Fluster Cluck definitely checks off all the boxes to qualify itself as a game. There are multiple modes, competitive opportunities, objectives, upgrades, and a certain sense – albeit a small one – of progression.
But that’s about it. Really, it’s like a bowl of carefully scooped vanilla ice cream; it’s passably okay by itself, but there’s nothing particularly special or interesting about it. Instead, it’s a rough outline of ideas that doesn’t truly feel completely fleshed out.
It certainly doesn’t help that there’s no real clear sense of what you’re doing and why. Each game match is all about putting the alien player character in a flying saucer and sending them to collect various “ingredients” to place in a machine located at the center of the map. Once placed in the machine, these “ingredients” – usually cartoonish animals – turn into chickens. Or, “chikkins,” as the game loves to call them. Supposedly these chickens are used to help power the fast food corporation you work for… although none of this is ever truly explained well.
Not that it needs to have a robust narrative to bolster itself. After all, it’s really just a silly setup to pit four players against each other in a collect-a-thon not unlike battle modes from kart racers in the Nintendo 64 era. And on the surface, this actually worked fairly well… until I went several maps in and realized things never get deeper or more rewarding.
Every single match is the same setup on a different map. Players are assigned a specific spawn point, then forced to make their way around the map to collect ingredients to dump while trying to take out the other three players (be they AI or human) to win the round. It’s wash, rinse, repeat, and the only way to progress to the next map is to place first on a round, meaning overpowered AI and flimsy weapons will have to be dealt with.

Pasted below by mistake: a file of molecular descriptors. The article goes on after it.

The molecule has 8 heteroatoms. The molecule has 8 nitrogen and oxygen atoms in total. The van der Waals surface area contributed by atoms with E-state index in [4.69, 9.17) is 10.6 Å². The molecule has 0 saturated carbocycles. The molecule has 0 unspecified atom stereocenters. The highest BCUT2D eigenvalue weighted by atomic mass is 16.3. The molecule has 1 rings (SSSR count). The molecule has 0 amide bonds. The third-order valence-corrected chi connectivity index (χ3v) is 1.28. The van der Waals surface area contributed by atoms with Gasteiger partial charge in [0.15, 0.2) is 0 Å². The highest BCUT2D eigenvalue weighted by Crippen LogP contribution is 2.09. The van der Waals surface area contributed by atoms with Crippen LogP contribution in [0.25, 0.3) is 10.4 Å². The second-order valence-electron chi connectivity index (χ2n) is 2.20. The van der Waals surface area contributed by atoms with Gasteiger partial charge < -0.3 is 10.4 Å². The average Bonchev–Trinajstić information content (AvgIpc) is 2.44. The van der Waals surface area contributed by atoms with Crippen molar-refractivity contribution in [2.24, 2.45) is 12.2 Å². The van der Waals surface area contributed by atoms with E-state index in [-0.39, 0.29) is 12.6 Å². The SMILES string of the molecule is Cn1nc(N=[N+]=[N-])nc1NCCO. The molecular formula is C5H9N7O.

The player’s ship has the durability of a boat made out of cardboard and is constantly blowing up whenever enemy bullet barrages greet them at any point in the map. Now, this might be vindicated by the fact that various power-ups and boosters scattered around the map allow one to equip shields, rockets, speed boosts, and a handful of other banal upgrades, but none of these last for a substantial amount of time, and none of them ever really feel truly useful.
Although it does have a handful of interesting textures, Fluster Cluck looks horribly dated, like an Ape Escape game given the HD treatment on a modern console. It’s certainly a throwback to character multiplayer games from the early years of 3D gaming, but attempting to ape an era that didn’t have famously gorgeous visuals doesn’t work in their favor.
Really, Fluster Cluck’s greatest sin lies in how generic it is. When stripped down to its core, there’s really nothing special about it; it’s just a battle mode stretched out for an entire game and eventually wears thinner than a sheet of tracing paper. Sure, it may offer a few amusing tongue-in-cheek quips, and different maps and upgrades give it some sense of progression, but as a whole, there’s just not much about Fluster Cluck that promises to make it much more than the meager offering it currently is. It may be fun for a few rounds, especially when played in a multiplayer match with friends. But, an egregious lack of any personality or substance leaves me doubtful of whether or not it really could entertain for hours on end.